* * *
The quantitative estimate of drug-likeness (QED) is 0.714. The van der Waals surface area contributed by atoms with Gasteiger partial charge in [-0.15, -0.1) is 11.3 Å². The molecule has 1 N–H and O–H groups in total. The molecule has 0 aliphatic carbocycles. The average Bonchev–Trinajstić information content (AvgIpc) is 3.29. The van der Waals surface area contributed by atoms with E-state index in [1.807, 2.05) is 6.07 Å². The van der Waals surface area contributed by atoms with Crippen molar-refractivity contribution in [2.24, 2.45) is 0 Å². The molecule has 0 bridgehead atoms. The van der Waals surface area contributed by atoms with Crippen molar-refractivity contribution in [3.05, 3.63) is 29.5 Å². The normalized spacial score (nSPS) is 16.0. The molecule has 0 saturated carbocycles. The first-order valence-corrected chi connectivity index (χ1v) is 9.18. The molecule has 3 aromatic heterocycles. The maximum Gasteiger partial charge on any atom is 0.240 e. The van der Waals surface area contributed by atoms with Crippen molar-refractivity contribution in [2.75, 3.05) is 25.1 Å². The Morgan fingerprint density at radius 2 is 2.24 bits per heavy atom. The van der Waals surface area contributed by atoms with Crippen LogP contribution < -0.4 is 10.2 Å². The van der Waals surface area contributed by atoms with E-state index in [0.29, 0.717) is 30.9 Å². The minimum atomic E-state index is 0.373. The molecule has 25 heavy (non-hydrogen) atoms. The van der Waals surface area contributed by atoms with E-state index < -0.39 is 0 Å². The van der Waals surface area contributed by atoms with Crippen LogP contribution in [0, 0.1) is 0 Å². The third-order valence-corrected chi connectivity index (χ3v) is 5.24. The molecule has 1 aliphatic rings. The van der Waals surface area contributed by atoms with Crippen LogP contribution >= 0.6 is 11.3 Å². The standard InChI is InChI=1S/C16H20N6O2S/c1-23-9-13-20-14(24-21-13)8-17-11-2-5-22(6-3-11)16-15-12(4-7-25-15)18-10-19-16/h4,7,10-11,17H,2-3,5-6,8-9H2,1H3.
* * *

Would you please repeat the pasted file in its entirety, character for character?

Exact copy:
The quantitative estimate of drug-likeness (QED) is 0.714. The van der Waals surface area contributed by atoms with Gasteiger partial charge in [-0.15, -0.1) is 11.3 Å². The molecule has 1 N–H and O–H groups in total. The molecule has 0 aliphatic carbocycles. The average Bonchev–Trinajstić information content (AvgIpc) is 3.29. The van der Waals surface area contributed by atoms with E-state index in [1.807, 2.05) is 6.07 Å². The van der Waals surface area contributed by atoms with Crippen molar-refractivity contribution in [2.24, 2.45) is 0 Å². The molecule has 0 bridgehead atoms. The van der Waals surface area contributed by atoms with Crippen molar-refractivity contribution in [3.05, 3.63) is 29.5 Å². The normalized spacial score (nSPS) is 16.0. The molecule has 0 saturated carbocycles. The first-order valence-corrected chi connectivity index (χ1v) is 9.18. The molecule has 3 aromatic heterocycles. The maximum Gasteiger partial charge on any atom is 0.240 e. The van der Waals surface area contributed by atoms with Crippen molar-refractivity contribution in [2.75, 3.05) is 25.1 Å². The Morgan fingerprint density at radius 2 is 2.24 bits per heavy atom. The van der Waals surface area contributed by atoms with Crippen LogP contribution < -0.4 is 10.2 Å². The van der Waals surface area contributed by atoms with E-state index in [0.29, 0.717) is 30.9 Å². The minimum atomic E-state index is 0.373. The molecule has 25 heavy (non-hydrogen) atoms. The van der Waals surface area contributed by atoms with E-state index < -0.39 is 0 Å². The van der Waals surface area contributed by atoms with Crippen LogP contribution in [0, 0.1) is 0 Å². The third-order valence-corrected chi connectivity index (χ3v) is 5.24. The molecule has 1 aliphatic rings. The van der Waals surface area contributed by atoms with Crippen LogP contribution >= 0.6 is 11.3 Å². The standard InChI is InChI=1S/C16H20N6O2S/c1-23-9-13-20-14(24-21-13)8-17-11-2-5-22(6-3-11)16-15-12(4-7-25-15)18-10-19-16/h4,7,10-11,17H,2-3,5-6,8-9H2,1H3.